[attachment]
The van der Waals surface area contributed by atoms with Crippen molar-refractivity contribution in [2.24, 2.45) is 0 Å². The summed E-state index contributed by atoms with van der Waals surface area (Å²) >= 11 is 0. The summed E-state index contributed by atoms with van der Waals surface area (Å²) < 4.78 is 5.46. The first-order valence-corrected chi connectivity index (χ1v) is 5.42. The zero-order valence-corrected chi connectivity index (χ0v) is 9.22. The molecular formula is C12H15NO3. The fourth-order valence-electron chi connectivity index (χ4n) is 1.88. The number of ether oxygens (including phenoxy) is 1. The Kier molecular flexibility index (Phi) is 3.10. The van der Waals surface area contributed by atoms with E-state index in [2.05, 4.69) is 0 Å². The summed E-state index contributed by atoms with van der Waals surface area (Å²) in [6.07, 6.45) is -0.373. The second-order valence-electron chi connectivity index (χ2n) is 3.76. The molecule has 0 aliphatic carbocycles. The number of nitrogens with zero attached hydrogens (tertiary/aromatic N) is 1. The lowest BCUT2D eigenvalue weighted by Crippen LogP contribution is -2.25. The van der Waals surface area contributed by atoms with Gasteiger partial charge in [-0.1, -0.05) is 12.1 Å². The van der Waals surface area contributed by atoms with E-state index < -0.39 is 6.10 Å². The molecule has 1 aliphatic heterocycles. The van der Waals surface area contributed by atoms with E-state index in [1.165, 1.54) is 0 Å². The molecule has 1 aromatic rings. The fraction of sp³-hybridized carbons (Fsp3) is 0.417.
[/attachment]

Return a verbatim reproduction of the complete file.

The van der Waals surface area contributed by atoms with Crippen molar-refractivity contribution in [2.24, 2.45) is 0 Å². The summed E-state index contributed by atoms with van der Waals surface area (Å²) >= 11 is 0. The summed E-state index contributed by atoms with van der Waals surface area (Å²) < 4.78 is 5.46. The first-order valence-corrected chi connectivity index (χ1v) is 5.42. The zero-order valence-corrected chi connectivity index (χ0v) is 9.22. The molecular formula is C12H15NO3. The fourth-order valence-electron chi connectivity index (χ4n) is 1.88. The number of ether oxygens (including phenoxy) is 1. The Kier molecular flexibility index (Phi) is 3.10. The van der Waals surface area contributed by atoms with E-state index in [2.05, 4.69) is 0 Å². The summed E-state index contributed by atoms with van der Waals surface area (Å²) in [6.07, 6.45) is -0.373. The second-order valence-electron chi connectivity index (χ2n) is 3.76. The molecule has 0 aliphatic carbocycles. The number of nitrogens with zero attached hydrogens (tertiary/aromatic N) is 1. The lowest BCUT2D eigenvalue weighted by Crippen LogP contribution is -2.25. The van der Waals surface area contributed by atoms with Gasteiger partial charge in [-0.1, -0.05) is 12.1 Å². The van der Waals surface area contributed by atoms with E-state index < -0.39 is 6.10 Å². The molecule has 1 aliphatic heterocycles. The van der Waals surface area contributed by atoms with E-state index in [1.165, 1.54) is 0 Å². The molecule has 1 aromatic rings. The fraction of sp³-hybridized carbons (Fsp3) is 0.417.